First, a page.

For Freedom We Will Fight, the Industrial Workers of the World in British Columbia 1905-1990
Review By Rod Mickleburgh
June 8, 2022
BC Studies no. 214 Summer 2022 | p. 124-125
More than a hundred years after losing its prominence, the fabled Industrial Workers of the World continues to resonate as a union without parallel in the annals of labour history in North America. Besides the Wobblies’ unquestioned status as the fiercest, most courageous and revolutionary of all union organizations, they had a romance that is hard to resist. Think of their street corner, soap box oratory, songs that are still sung today (including labour’s universal anthem, Solidarity Forever, penned by the IWW’s Ralph Chapin in 1915), the martyrdom of Joe Hill, tactics that drove authorities and bosses wild with frustration, and simply the image of thousands of itinerant workers criss-crossing the continent in search of work, carrying their cherished IWW cards, after swearing allegiance to the working class. All this has left no shortage of American labour historians to tell their story.
But the IWW was active in British Columbia, too. In fact, the province played a role right from the start. As Larry Gambone points out in his overview of the IWW in BC, For Freedom We Will Fight, it was a delegate from the Kootenays, John Riordan, who led the move at the union’s founding convention in 1905 to call itself the Industrial Workers of the World, rather than the Industrial Workers of America.
This is one of many tasty tidbits in Gambone’s short book on IWW activities in BC from 1905-1990. It’s rather a quirky publication, presenting more of a shopping list of events than a definitive history. For that, there remains Where the Fraser River Flows, the comprehensive account by labour historian Mark Leier of Simon Fraser University.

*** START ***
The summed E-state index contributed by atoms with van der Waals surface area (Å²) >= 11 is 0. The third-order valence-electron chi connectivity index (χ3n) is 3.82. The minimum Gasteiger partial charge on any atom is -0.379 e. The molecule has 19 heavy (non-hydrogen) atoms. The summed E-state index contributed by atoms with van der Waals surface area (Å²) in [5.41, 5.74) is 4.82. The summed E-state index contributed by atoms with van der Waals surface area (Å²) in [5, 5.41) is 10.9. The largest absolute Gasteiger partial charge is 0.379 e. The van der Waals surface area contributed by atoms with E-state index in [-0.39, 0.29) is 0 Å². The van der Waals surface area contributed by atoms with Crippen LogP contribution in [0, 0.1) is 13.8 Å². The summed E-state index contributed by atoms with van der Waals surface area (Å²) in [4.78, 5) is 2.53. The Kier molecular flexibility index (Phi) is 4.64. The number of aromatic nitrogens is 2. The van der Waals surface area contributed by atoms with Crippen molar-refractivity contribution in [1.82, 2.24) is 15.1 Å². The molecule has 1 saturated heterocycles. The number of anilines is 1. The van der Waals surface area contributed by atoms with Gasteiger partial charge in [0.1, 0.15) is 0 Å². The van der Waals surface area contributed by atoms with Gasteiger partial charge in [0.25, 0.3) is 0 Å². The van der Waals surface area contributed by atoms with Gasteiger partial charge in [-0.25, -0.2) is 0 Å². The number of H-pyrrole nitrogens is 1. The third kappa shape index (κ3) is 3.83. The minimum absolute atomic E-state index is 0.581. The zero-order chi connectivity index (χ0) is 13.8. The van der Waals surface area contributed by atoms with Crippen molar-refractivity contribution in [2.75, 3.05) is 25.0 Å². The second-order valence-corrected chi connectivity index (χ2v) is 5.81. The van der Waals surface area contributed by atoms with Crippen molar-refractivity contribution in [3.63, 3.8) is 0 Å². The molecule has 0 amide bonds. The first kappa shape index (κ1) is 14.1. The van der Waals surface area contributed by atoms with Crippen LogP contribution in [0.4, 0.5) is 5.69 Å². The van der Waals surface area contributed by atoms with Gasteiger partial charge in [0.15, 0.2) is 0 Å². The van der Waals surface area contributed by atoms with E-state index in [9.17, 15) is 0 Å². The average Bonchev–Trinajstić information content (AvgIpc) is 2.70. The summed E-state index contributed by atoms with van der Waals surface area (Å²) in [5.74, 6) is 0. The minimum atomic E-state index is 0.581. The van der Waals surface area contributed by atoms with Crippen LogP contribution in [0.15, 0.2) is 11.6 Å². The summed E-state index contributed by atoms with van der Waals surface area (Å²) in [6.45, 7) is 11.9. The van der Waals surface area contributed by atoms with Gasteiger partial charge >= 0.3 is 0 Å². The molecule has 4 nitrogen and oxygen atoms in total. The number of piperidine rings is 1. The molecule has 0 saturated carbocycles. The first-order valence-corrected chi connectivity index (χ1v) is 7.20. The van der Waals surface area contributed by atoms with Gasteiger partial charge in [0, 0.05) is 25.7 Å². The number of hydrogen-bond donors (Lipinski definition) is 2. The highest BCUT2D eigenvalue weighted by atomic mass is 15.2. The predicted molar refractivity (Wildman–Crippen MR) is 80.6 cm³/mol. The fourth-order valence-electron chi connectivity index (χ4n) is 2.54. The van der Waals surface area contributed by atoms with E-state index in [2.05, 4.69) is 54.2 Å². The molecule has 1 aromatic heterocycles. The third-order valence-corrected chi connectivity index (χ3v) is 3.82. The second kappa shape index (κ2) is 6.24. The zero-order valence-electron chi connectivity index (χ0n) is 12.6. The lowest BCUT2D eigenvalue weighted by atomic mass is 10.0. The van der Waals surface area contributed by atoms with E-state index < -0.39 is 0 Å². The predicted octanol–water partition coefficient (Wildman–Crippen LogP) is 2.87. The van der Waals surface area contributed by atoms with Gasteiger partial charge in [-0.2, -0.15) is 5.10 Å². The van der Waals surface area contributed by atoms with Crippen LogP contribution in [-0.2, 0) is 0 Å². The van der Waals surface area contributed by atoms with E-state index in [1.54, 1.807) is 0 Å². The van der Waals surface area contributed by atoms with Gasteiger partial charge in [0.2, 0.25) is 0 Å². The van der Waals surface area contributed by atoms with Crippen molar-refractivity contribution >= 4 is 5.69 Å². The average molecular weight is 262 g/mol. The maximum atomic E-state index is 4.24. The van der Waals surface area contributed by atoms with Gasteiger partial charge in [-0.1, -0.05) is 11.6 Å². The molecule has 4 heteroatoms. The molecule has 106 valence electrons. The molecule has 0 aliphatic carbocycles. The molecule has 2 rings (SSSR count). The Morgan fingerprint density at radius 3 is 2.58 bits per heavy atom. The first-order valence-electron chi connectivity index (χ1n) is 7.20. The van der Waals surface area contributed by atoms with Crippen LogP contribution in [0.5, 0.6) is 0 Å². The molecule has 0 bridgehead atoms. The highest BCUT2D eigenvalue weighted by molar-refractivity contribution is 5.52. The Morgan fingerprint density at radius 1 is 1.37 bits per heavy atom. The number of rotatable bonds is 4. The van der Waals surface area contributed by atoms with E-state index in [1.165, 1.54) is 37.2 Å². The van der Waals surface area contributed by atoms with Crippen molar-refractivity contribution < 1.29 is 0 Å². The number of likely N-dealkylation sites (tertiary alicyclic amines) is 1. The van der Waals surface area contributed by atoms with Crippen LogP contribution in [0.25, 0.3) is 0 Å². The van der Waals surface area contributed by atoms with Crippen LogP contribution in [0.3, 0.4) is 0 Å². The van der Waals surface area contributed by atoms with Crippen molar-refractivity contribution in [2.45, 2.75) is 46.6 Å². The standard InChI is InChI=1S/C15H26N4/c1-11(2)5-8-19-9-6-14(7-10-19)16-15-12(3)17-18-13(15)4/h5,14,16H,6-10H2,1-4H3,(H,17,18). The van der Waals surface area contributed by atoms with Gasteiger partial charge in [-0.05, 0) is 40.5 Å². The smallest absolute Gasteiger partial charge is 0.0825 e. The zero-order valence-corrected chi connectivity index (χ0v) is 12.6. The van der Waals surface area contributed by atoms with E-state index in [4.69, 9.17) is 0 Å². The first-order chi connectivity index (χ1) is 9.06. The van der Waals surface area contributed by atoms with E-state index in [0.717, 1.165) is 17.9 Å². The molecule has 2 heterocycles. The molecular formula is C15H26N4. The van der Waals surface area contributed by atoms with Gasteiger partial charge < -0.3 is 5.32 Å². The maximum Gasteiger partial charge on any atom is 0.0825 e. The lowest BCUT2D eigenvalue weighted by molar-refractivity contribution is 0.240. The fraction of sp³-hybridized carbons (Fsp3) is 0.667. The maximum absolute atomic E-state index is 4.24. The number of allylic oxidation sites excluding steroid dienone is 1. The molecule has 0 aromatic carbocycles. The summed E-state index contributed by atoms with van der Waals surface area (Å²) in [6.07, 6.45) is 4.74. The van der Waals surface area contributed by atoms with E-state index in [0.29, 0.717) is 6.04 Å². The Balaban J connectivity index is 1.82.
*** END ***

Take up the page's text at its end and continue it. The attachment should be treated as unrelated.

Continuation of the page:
Gambone, aided by researcher D.J. Alperovitz, has combed through copies of the IWW’s official newspaper, The Industrial Worker, daily newspapers and other publications for virtually any reference to Wobbly activities in BC, and set them down, often without much context or elaboration. A number of the IWW’s many colourful, larger-than-life figures, such as George Hardy, Jack King, Sam Scarlett and “Big Jim” Thompson show up in the book. One would have liked to know more about them than the brief snapshots Gambone provides.
Yet conversely, the book’s predominantly barebone listings effectively showcase the relentless waves of suppression unleashed against the IWW. Apart from their several major strikes, even minor actions by IWW members evoked arrests, jailings, fines, blacklisting, beatings, and sometimes deportations, until the union was banned outright in 1918. Gambone notes them all. He is also the first to take the IWW’s BC history beyond its heyday and subsequent decline in the 1920s. He shows the union could still draw a crowd for a number of years, given the right speaker, while maintaining its Vancouver union hall until 1935. But by 1951, the Vancouver branch was reporting a mere $3 in dues and $2 in initiations.
A surprising mini-revival took place in the 1960s and thereafter, when the IWW was discovered by a number of student radicals, who were accepted into the working class union as “brain workers”. Perhaps because Gambone was among them, with no need to rely on old newspapers, this produces the longest – although not uninteresting – chapter in the book, despite its irrelevance to the ongoing world of working-class struggle.
Should anyone still care about the IWW in 2022? Yes, Gambone contends. He writes: “History shows that a marginal force can have impact on events, when certain individuals pick up their ideas and practices, and utilize them under different circumstances.”  Although For Freedom We Will Fight falls short as history (Gambone describes it as an overview), it is nonetheless a useful addition to the canon of IWW writings, as it shines further BC light on this remarkable union and provides enough material to whet the appetite to know more.
Gambone, Larry. For Freedom We Will Fight, the Industrial Workers of the World in British Columbia 1905-1990. Edmonton: Black Cat Press, 2021. 132 pp. $15.95 paper.